Training dilemmas and recommendations with volunteer instructors in small, faith-based adult ESL programs
Faith-based adult English as a second language (ESL) programs provide beneficial services to the underserved adult English language learner (ELL) population in the United States (Chao & Mantero,). However, these programs face a critical training dilemma, often lacking qualified volunteer instructors and the time or resources to train them, which can negatively impact student learning (Chao & Kuntz,; Pennycook & Coutand-Marin,; Perry & Hart,). Directors in these programs grapple with the realities of their volunteer workforce and faith context while providing the instructor training necessary to meet student needs and facilitate high-quality instruction. Nevertheless, research has overlooked smaller volunteer-run ESL programs (Mathews-Aydinli,), primarily focusing on ESL programs in K–12 and higher education settings. In order to understand the complex instructor training dilemma that faces faith-based ESL programs and provide some solutions, this article discusses the current status of adult English language education in the United States, highlights the need for training volunteer instructors in faith-based adult ESL programs, and examines the constraints of developing training in these programs. The article concludes with recommendations for teacher training along with several suggestions for future research to adequately address student needs in small, faith-based adult ESL contexts.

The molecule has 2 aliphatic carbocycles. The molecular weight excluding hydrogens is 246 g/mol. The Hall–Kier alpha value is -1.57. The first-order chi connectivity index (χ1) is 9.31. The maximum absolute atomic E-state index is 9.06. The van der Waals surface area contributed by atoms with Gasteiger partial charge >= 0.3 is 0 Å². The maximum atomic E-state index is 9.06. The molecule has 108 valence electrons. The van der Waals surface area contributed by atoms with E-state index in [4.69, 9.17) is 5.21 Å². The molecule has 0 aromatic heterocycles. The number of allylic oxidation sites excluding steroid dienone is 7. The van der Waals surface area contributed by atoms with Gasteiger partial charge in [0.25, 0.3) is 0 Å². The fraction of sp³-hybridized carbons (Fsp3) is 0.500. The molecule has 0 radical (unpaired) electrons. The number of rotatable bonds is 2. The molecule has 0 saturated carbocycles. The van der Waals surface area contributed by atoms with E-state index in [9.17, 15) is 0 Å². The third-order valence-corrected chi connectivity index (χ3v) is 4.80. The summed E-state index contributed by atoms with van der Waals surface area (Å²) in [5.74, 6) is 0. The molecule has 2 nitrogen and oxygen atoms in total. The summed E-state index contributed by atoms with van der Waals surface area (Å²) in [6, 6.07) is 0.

Digital Object Identifier (DOI)
Durham, Lisa and Kim, Soonhyang, "Training dilemmas and recommendations with volunteer instructors in small, faith-based adult ESL programs" (2019). UNF Faculty Publications. 947.